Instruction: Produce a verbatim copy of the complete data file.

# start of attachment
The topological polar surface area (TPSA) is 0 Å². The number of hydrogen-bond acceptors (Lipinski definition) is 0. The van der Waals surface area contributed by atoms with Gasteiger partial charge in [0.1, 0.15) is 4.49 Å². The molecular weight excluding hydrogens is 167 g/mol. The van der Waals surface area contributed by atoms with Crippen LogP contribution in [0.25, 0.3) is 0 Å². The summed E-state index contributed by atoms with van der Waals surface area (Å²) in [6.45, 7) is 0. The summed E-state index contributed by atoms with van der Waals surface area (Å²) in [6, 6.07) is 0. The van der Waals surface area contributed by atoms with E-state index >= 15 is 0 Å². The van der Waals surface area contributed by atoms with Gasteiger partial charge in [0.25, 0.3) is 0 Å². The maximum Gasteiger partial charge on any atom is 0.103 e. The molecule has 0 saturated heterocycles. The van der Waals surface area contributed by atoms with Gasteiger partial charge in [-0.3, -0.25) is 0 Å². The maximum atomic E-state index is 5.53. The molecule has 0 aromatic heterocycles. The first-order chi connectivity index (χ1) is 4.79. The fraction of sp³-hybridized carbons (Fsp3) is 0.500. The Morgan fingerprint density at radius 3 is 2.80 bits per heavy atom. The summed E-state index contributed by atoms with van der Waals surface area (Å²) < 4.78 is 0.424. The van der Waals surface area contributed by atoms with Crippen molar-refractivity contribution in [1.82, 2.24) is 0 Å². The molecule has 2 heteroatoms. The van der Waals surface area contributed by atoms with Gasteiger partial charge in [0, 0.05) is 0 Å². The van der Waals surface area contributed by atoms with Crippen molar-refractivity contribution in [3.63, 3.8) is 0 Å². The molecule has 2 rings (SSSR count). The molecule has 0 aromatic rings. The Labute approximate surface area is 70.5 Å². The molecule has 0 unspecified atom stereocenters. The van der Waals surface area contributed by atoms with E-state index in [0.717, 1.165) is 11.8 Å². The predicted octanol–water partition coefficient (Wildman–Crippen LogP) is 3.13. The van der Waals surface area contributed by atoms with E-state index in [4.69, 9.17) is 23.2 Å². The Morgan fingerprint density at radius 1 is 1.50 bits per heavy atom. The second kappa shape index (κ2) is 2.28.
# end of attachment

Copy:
The topological polar surface area (TPSA) is 0 Å². The number of hydrogen-bond acceptors (Lipinski definition) is 0. The van der Waals surface area contributed by atoms with Gasteiger partial charge in [0.1, 0.15) is 4.49 Å². The molecular weight excluding hydrogens is 167 g/mol. The van der Waals surface area contributed by atoms with Crippen LogP contribution in [0.25, 0.3) is 0 Å². The summed E-state index contributed by atoms with van der Waals surface area (Å²) in [6.45, 7) is 0. The summed E-state index contributed by atoms with van der Waals surface area (Å²) in [6, 6.07) is 0. The van der Waals surface area contributed by atoms with E-state index >= 15 is 0 Å². The van der Waals surface area contributed by atoms with Gasteiger partial charge in [0.25, 0.3) is 0 Å². The maximum Gasteiger partial charge on any atom is 0.103 e. The molecule has 0 saturated heterocycles. The van der Waals surface area contributed by atoms with Gasteiger partial charge in [-0.3, -0.25) is 0 Å². The maximum atomic E-state index is 5.53. The molecule has 0 aromatic heterocycles. The first-order chi connectivity index (χ1) is 4.79. The fraction of sp³-hybridized carbons (Fsp3) is 0.500. The Morgan fingerprint density at radius 3 is 2.80 bits per heavy atom. The summed E-state index contributed by atoms with van der Waals surface area (Å²) < 4.78 is 0.424. The van der Waals surface area contributed by atoms with Crippen molar-refractivity contribution in [1.82, 2.24) is 0 Å². The molecule has 2 heteroatoms. The van der Waals surface area contributed by atoms with Gasteiger partial charge in [0, 0.05) is 0 Å². The van der Waals surface area contributed by atoms with Crippen molar-refractivity contribution in [3.63, 3.8) is 0 Å². The molecule has 2 rings (SSSR count). The molecule has 0 aromatic rings. The Labute approximate surface area is 70.5 Å². The molecule has 0 unspecified atom stereocenters. The van der Waals surface area contributed by atoms with E-state index in [0.717, 1.165) is 11.8 Å². The predicted octanol–water partition coefficient (Wildman–Crippen LogP) is 3.13. The van der Waals surface area contributed by atoms with E-state index in [4.69, 9.17) is 23.2 Å². The Morgan fingerprint density at radius 1 is 1.50 bits per heavy atom. The second kappa shape index (κ2) is 2.28.